Psychic predicted Lebanese killings

On New Year's Eve 2004, during his highly popular annual appearance on local television, a Lebanese clairvoyant made 16 predictions for the coming year, 14 of which came true and changed the country's history.

    Rafiq al-Hariri was killed six weeks after Hayek's prediction

    "A major incident in downtown Beirut will shake the area for a long time," Michel Hayek, 38, told viewers.

    Six weeks later, on 14 February 2005 former Lebanese prime minister Rafiq al-Hariri was killed in a massive car bomb assassination near the St Georges hotel on the Beirut seafront. Twenty-two others were killed and 131 wounded.

    The killing resulted in a political upheaval that saw the withdrawal of the Syrian army from Lebanon.
    Hayek also forecast local media personalities would come under attack.


    Within months, two Lebanese journalists were assassinated in car bomb attacks while a third was seriously maimed and wounded.

    And Hayek went so far as to name one of the journalists, Gebran Tueni, who was killed in a car bomb attack on 12 December. 

    Hayek predicted that journalist
    Gebran Tueni would be attacked

    As a result of Hayek's accuracy, some Lebanese, unnerved by the string of assassinations, bombings and general political uncertainty looming over their country, have been paying close attention to what he says.
    Last month, rumours that Hayek had predicted a large bomb attack in Beirut's central shopping area transformed Beirut into a ghost town.
    "Michel Hayek's star predictions transform the heart of Beirut into a desert at high noon," said the front page of pan-Arab newspaper Al-Hayat on 18 December.
    Calling it quits

    Although Hayek denies he made such a prediction he has been under attack by angry traders and some have even threatened to sue him for ruining their pre-Christmas business. 

    Now, tired of the pressure and wary of causing panic among Lebanese, he has hung up his crystal ball and declined to make any forecasts for 2006.
    "I have stopped my predictions," Hayek told "I don't want my name associated with bad things."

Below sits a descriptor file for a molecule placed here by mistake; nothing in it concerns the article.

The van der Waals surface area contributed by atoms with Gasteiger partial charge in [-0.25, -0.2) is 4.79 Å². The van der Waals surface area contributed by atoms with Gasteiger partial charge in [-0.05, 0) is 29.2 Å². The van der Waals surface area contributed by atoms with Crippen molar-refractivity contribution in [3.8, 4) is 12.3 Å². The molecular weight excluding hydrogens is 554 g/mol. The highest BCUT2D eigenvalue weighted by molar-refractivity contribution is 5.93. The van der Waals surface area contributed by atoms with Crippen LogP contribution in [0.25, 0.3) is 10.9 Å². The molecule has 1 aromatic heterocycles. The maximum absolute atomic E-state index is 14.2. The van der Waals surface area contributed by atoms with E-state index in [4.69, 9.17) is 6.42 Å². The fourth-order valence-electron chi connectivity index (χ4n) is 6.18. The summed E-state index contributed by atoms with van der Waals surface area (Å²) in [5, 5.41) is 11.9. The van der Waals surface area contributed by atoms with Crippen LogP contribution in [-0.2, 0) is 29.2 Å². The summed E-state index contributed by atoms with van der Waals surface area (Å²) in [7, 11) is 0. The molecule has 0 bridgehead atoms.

Hayek says he began making forecasts when he was seven-years old and later gained notoriety after he predicted that the US Challenger space shuttle would crash and Amin Gemayel, the former Lebanese president, would rise to power. 

    "I have stopped my predictions. I don't want my name associated with bad things"

    Michel Hayek,
    Lebanese clairvoyant

    Although he rarely offers private sessions, Hayek says he has been able to make a living from his skills by working as a consultant for companies in Europe and the US.
    But the events of the past year have clearly upset him.
    "People don't understand. I don't make things [up], I only feel things," he says.
    Hayek says he even warned some of the politicians and journalists who were later killed.
    "I saw it twice. Once when it came to me and once when it happened. It was like someone stabbed me in the heart," Hayek says.
    Sceptics doubt veracity

    But despite Hayek's apparent uncanny ability to predict events, debate between believers and sceptics remains healthy. 
    Rami Rajeh, a 27-year-old businessman, says: "I am a non-believer.

    "I think events are a result of interactions and reactions. You can't predict those... Maybe human beings can be predictable but it's not depending on [star] constellations.


    "I believe in God. It was born with me. It's nothing to do with spiritual things. It's vibes like a radio"

    Michel Hayek,
    Lebanese clairvoyant

    Others are strong believers and say Hayek's work has deep roots in Lebanese society.
    Nazha Merhebi, a designer, says: "I think he is telling the truth. If 14 or 16 of the things happened last year I can understand why he doesn't want to say anything.

    "I think it's engraved in our society. If you go back to our history, they always believed in the stars and what is going to happen and trying to guess what will happen."

    Both palmistry and astrology are thought to have originated with the Ancient Egyptians and Babylonians in the Middle East.

    Religious edicts

    But regardless of fortune-telling's roots in Lebanese culture, Hayek's talents have found few supporters among Lebanon's powerful religious leaders.
    Islam forbids such predictions. According to the Quran, fortune-telling (ilm al-ghaib - knowledge of what is absent) is something only God can impart to humanity.

    Several Muslim leaders have issued fatwas (religious edicts) against fortune-tellers.

    Shaikh Abdul-Rahman al-Barrak, a prominent Saudi scholar, recently said: "Muslims should beware of those charlatans."

    Many Christian clerics also take a dim view of fortune-telling. 
    In spite of that, Hayek says he is not contravening any religious beliefs.
    "I believe in God," Hayek says.
    "It was born with me. It's nothing to do with spiritual things. It's vibes like a radio," he said of his psychic abilities.

    SOURCE: Aljazeera


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